Shooting motorsport is about searching for variety. When you have 100 of the best photographers around the world shooting a race it never ceases to amaze me at the new angles, lighting and images that appear at every event. Sure, there are classic shots like the overhead images of cars racing beside the seaside at the Monaco GP, but there are literally tens of thousands of unique images at every motor racing event generated.
To compound the challenge, at some motorsport events you can only shoot from fixed locations. At the Australian Grand Prix for example there are 44 designated locations.
Here’s the location at turn 4:
where I shot the first crash of the first race for 2011 on the installation lap of practise 1:
So, work on variety. My practical tip is shoot from at least 5 different locations over a 60-90 minute session. Play with different exposure settings, shutter speeds and aperture settings at every location. Try to do some panning shots when you’re using a slow shutter speed. Try to do some funky zooming. There’s no such thing as a bad photo as each photo is just a step to getting it just right.
Varying different exposure setting
– When its sunny you can use a simple technique to give your images a different feel
– Rather than having an evenly exposed image, try under exposing your image at least 1 but up to 3 stops
– This will mean that only the bright or reflective parts of the image will be properly exposed with the rest of the image either black or be rich and deep in color
Varying shutter speeds
– For most sports I try to shoot with a shutter speed of no slower than 1/1000th of a second
– Try using a shutter speed of 1/100th of a second or slower
– Don’t do anything different with your focusing – you still need to have accurate focusing
– A slower shutter speed doesn’t mean that your images are blurred because they’re out of focus, they have a sense of motion caused by the contrast points (which are in focus) are now blurred in straight or curved lines
– While our recommendation is often to shoot at the fastest aperture e.g. f 2.8 for a shallow depth of field a less fast aperture is worth trying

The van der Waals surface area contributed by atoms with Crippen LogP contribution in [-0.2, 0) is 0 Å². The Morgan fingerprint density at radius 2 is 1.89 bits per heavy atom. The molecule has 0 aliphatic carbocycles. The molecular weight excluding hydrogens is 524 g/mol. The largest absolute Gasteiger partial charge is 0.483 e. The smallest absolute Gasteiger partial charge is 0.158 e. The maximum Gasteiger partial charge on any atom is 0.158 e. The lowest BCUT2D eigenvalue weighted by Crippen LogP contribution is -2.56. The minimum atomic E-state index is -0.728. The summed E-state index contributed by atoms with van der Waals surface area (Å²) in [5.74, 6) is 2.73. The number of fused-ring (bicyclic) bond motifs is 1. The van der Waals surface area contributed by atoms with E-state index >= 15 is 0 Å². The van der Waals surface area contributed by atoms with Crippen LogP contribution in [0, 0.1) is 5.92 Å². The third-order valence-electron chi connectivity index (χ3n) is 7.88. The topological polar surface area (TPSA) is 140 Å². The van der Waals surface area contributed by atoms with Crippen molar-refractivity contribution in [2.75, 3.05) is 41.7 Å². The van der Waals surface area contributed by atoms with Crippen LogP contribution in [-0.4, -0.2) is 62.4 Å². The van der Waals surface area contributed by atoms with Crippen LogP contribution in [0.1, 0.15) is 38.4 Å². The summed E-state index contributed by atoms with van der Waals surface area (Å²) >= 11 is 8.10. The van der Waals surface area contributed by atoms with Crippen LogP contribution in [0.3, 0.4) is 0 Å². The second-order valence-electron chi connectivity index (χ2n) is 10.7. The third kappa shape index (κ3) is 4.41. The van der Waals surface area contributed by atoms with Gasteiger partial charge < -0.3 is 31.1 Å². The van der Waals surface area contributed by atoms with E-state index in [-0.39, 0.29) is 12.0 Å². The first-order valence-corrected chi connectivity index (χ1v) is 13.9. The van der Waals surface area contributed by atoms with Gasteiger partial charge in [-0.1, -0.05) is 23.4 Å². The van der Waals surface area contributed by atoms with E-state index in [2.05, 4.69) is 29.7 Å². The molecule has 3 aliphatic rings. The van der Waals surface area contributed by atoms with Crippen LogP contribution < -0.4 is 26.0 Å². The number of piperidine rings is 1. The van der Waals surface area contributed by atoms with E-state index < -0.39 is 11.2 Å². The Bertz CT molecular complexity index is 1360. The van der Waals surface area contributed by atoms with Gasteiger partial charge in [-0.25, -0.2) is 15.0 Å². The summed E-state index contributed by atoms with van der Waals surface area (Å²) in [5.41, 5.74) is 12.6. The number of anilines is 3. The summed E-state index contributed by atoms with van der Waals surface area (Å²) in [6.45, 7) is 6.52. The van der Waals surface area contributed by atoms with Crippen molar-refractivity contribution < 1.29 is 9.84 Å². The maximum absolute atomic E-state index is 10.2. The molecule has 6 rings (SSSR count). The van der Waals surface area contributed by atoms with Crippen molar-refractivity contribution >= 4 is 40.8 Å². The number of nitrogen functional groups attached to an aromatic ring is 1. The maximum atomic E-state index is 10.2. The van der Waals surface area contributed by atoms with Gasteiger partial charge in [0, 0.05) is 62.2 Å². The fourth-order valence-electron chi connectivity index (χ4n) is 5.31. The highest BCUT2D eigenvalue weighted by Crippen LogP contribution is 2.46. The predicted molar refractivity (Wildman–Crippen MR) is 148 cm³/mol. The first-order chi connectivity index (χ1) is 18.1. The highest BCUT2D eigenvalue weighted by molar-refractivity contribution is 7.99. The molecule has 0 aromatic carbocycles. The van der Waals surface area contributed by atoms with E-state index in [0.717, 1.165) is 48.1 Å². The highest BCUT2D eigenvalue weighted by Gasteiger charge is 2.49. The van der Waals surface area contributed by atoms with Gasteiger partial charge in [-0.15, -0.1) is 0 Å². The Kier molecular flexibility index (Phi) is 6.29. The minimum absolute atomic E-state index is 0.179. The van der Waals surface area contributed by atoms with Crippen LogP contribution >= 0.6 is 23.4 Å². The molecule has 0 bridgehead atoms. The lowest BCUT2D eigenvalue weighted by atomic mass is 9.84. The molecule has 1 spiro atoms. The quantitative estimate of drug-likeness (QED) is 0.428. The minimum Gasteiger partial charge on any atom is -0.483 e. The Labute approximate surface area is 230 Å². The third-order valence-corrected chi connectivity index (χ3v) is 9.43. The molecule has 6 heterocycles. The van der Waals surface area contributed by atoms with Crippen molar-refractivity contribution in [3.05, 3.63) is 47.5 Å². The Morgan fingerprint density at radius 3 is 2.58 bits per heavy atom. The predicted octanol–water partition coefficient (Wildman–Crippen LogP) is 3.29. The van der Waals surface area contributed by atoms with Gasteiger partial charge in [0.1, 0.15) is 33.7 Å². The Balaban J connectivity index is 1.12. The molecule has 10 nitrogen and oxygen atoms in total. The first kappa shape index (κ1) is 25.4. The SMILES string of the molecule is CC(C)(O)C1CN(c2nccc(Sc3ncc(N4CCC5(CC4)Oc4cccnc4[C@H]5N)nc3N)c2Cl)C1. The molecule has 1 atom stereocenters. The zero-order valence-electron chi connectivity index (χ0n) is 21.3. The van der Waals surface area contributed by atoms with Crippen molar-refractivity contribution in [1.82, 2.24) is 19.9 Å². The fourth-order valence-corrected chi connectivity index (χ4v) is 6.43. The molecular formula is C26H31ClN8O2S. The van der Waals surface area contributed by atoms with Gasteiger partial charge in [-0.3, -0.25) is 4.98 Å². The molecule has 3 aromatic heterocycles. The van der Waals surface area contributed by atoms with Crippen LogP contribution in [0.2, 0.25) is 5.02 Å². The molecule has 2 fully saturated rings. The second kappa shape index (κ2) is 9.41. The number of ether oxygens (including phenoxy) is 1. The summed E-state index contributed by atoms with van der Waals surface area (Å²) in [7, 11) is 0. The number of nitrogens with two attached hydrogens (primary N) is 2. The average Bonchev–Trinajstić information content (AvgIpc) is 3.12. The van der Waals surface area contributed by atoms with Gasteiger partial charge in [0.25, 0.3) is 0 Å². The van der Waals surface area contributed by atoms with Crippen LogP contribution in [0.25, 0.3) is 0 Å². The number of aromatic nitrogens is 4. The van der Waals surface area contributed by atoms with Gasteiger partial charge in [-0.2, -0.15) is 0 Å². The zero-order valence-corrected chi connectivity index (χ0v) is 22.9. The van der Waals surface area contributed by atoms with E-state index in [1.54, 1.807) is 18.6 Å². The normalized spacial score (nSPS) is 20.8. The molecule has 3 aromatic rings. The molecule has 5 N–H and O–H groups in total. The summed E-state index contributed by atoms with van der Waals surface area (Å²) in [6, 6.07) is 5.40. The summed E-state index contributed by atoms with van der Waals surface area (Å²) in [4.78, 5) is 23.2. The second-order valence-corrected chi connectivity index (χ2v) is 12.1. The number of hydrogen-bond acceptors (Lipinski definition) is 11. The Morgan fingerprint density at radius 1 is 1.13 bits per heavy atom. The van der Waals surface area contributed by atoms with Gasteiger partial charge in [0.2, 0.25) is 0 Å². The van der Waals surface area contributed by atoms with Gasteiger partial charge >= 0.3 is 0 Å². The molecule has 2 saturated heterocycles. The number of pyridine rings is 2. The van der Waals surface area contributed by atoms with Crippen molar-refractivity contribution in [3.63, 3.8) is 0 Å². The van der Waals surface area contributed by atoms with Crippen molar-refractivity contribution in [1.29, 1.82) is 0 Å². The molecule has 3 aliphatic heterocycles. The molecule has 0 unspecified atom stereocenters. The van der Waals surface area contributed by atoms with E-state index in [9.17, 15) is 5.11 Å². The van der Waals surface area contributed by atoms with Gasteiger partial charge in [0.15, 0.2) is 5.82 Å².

– I often use a wide angle lens and get really close to a subject
– At such close distance, even with the fastest autofocus camera, sometimes I rely on a large depth of field and not even try to focus
– Set your exposure and use an aperture of f11, 16 or 22
– Focus on where you expect your subject to be on the track
– Then just wait until your subject arrives at that point on the track and fire
Panning and zooming
– This last one can be used to create a sense of movement in your images
– It’s simple to explain but may take a bit to perfect
– I use a shutter speed of between 1/80th to 1/125th of a second
– The objective is to match the horizontal panning of your camera with the movement of the subject
– A slow shutter speed will mean the background is completely blurred while the subject is still in focus
– You can easily practise this by sitting on the side of a busy road and try it with cars as they drive by
– There are lots of tutorials on how to do this. Here’s one
– Another technique to give blur and a sense of motion is know as zoom-blur
– This is obviously done on with a zoom lens and it requires you to rotate the zoom ring on your lens after you fire the shutter
– So use a shutter speed of 1/60th or 1/100th of a second, and as soon as you fire the shutter twist the zoom ring on your lens and zoom out eg 200mm to 70mm in a fluid motion
– Here’s a tutorial I found
Post your shots on our flickr group. Love to see how you go. Have fun!
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